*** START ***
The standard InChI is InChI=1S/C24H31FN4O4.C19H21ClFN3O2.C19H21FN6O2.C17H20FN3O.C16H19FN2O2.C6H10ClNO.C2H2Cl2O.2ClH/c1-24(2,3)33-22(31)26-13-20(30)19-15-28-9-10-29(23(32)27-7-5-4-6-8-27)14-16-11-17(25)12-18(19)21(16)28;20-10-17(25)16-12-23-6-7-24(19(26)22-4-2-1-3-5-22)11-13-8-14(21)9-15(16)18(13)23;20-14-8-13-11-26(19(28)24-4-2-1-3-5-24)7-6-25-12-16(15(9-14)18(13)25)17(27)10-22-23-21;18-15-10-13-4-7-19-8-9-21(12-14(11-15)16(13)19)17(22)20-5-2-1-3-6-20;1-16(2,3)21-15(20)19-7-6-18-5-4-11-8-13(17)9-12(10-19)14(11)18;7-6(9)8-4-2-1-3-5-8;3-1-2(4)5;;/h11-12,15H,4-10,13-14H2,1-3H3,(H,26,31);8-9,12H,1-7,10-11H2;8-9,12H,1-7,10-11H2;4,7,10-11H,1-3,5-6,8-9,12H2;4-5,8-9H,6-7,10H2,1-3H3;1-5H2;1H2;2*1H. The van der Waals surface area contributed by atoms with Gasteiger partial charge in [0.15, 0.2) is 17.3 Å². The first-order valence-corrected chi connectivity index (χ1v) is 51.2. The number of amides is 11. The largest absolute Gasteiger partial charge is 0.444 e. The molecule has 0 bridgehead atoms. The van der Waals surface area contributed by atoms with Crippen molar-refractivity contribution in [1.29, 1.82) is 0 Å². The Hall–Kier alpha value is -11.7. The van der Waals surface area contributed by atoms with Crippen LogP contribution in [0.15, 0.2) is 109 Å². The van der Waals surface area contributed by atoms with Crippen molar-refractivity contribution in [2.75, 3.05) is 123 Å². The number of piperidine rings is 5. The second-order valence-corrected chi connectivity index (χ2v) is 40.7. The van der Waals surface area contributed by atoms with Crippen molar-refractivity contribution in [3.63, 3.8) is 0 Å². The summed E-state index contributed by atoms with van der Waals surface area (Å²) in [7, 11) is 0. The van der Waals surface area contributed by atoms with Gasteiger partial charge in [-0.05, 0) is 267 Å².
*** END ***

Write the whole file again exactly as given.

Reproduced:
The standard InChI is InChI=1S/C24H31FN4O4.C19H21ClFN3O2.C19H21FN6O2.C17H20FN3O.C16H19FN2O2.C6H10ClNO.C2H2Cl2O.2ClH/c1-24(2,3)33-22(31)26-13-20(30)19-15-28-9-10-29(23(32)27-7-5-4-6-8-27)14-16-11-17(25)12-18(19)21(16)28;20-10-17(25)16-12-23-6-7-24(19(26)22-4-2-1-3-5-22)11-13-8-14(21)9-15(16)18(13)23;20-14-8-13-11-26(19(28)24-4-2-1-3-5-24)7-6-25-12-16(15(9-14)18(13)25)17(27)10-22-23-21;18-15-10-13-4-7-19-8-9-21(12-14(11-15)16(13)19)17(22)20-5-2-1-3-6-20;1-16(2,3)21-15(20)19-7-6-18-5-4-11-8-13(17)9-12(10-19)14(11)18;7-6(9)8-4-2-1-3-5-8;3-1-2(4)5;;/h11-12,15H,4-10,13-14H2,1-3H3,(H,26,31);8-9,12H,1-7,10-11H2;8-9,12H,1-7,10-11H2;4,7,10-11H,1-3,5-6,8-9,12H2;4-5,8-9H,6-7,10H2,1-3H3;1-5H2;1H2;2*1H. The van der Waals surface area contributed by atoms with Gasteiger partial charge in [0.15, 0.2) is 17.3 Å². The first-order valence-corrected chi connectivity index (χ1v) is 51.2. The number of amides is 11. The largest absolute Gasteiger partial charge is 0.444 e. The molecule has 0 bridgehead atoms. The van der Waals surface area contributed by atoms with Crippen molar-refractivity contribution in [1.29, 1.82) is 0 Å². The Hall–Kier alpha value is -11.7. The van der Waals surface area contributed by atoms with Crippen LogP contribution in [0.15, 0.2) is 109 Å². The van der Waals surface area contributed by atoms with Crippen molar-refractivity contribution in [2.75, 3.05) is 123 Å². The number of piperidine rings is 5. The second-order valence-corrected chi connectivity index (χ2v) is 40.7. The van der Waals surface area contributed by atoms with Crippen molar-refractivity contribution in [3.63, 3.8) is 0 Å². The summed E-state index contributed by atoms with van der Waals surface area (Å²) in [7, 11) is 0. The van der Waals surface area contributed by atoms with Gasteiger partial charge in [-0.05, 0) is 267 Å².